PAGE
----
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dinali63

Dr Is Suggesting Invasive Tests-----need Advice

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She said she wanted to rule out colitis, IBD, IBS, crohns.

I'm sorry, if she says she wants to rule out IBS, I already don't trust her judgment.

IBS can't be ruled out, because it is neither a disease nor an accurate diagnosis. EVER.

It is a syndrome, a collection of symptoms for which the doctors say they don't know the cause--but it is only the last year or so that SOME doctors are finally realizing that IBS is most likely celiac/gluten intolerance , as until this last year, they NEVER ran a celiac panel for patients "diagnosed" with IBS. It's amazing that they never did, because if you check the symptom list for IBS, you realize that you are looking at the symptom list for celiac.

However, the pharmaceutical industry has come out with several drugs aimed at "IBS," some of which do mask some of the symptoms, but NONE of them address the cause of the symptoms--which is usually dietary, but the dietary factor is often caused by something else, like Lyme, candida, mercury toxicity, etc.

The mercury toxicity is most often caused by dental amalgams and mercury that was in almost every children's vaccine until very recently, and is still in the flu shot and possibly the chicken pox shot--your doctor will likely tell you that there is too little mercury to be a problem, but ask any chemist and they'll tell you that the doctor is wrong. The doctors are literally trained in med school by the pharmaceutical industry.

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They don't give you the form when you meet with the surgeon beforehand (which is something I had to insist on, and had to pay a separate office visit fee for it) They give it to you when you show up at the hospital for surgery at 6 am, with your child in your arms, and you're all stressed out already because they're going to crack open your child's chest. They give you so many forms to sign, and it's impossible to understand all the forms you are signing unless you have a lawyer present! Sure, you try to read them all, but it's not realistic to expect that you will understand them all, especially when the risks are different from the ones explained by the doctor.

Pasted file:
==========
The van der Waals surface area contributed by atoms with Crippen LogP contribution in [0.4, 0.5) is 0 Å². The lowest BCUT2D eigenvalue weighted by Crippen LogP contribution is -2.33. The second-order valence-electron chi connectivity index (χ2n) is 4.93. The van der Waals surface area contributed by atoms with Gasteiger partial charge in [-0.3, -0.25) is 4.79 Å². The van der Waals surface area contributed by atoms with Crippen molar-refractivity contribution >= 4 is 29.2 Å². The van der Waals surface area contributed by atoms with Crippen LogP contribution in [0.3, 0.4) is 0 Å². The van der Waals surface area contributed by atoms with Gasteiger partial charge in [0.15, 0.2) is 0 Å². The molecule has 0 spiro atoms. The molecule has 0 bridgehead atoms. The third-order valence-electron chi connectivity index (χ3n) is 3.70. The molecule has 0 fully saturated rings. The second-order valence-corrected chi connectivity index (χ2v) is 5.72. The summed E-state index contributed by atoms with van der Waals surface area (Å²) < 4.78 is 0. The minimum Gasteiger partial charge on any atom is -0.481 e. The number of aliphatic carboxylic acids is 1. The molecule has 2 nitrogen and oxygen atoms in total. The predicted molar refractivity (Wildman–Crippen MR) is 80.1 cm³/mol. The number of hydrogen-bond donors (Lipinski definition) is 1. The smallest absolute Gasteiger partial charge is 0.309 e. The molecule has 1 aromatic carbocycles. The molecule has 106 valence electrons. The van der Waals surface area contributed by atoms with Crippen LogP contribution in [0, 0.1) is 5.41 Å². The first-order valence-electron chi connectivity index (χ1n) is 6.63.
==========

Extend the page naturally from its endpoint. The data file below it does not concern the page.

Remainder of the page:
Are you expected to believe that the pre-printed risks are more appropriate to your child's situation that those explained by the surgeon?

In reality, those pre-printed risks WERE more accurate than what the doctor said. But how is anybody expected to know this?

Believe me, I'm not happy with how patients are treated, and certainly not happy that such vital information is kept from patients, or seriously downplayed! (I don't want to end up going into my rant about doctors corecing women into choosing cesarean sections without full disclosure of the risks.)

All surgery comes with risk of infection, adverse reactions, death, etc. I know that, and know what I'm signing, but I also read, read, read about health stuff and thoroughly know about any procedure that I (or my family) will be going through. The public at large is not fully informed, does not necessarily understand medical procedures, and may make decisions based on fear and/or pressure without knowing risks...or knowing that they have the right to hear about all the risks before they sign on the dotted line. Finally, they also have the right to say no.

That's why I mention it's in the form...legally that information has to be there...it's the way the staff and hospital have to protect themselves. Patients are supposed to have fully informed consent...in reality that doesn't happen that often.

Michelle

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Our doctor/gastroentomologist assured me that there would be no ill side effects from the biopsy etc and that Carter wouldn't feel any pain. He said the worse case scenario would be that Carter would have a mild sore throat from being intabated.

I just get really upset when I hear so often cases like this, where the doctor is either lying or mistaken. No, wait, the doctor would have to be lying--he MUST know that a certain percentage (even if it's less than 1 percent) of children have serious to fatal adverse reactions to the anesthesia. 1/2-1 percent of thousands of pediatric endoscopies per year still ends up being somebody's child...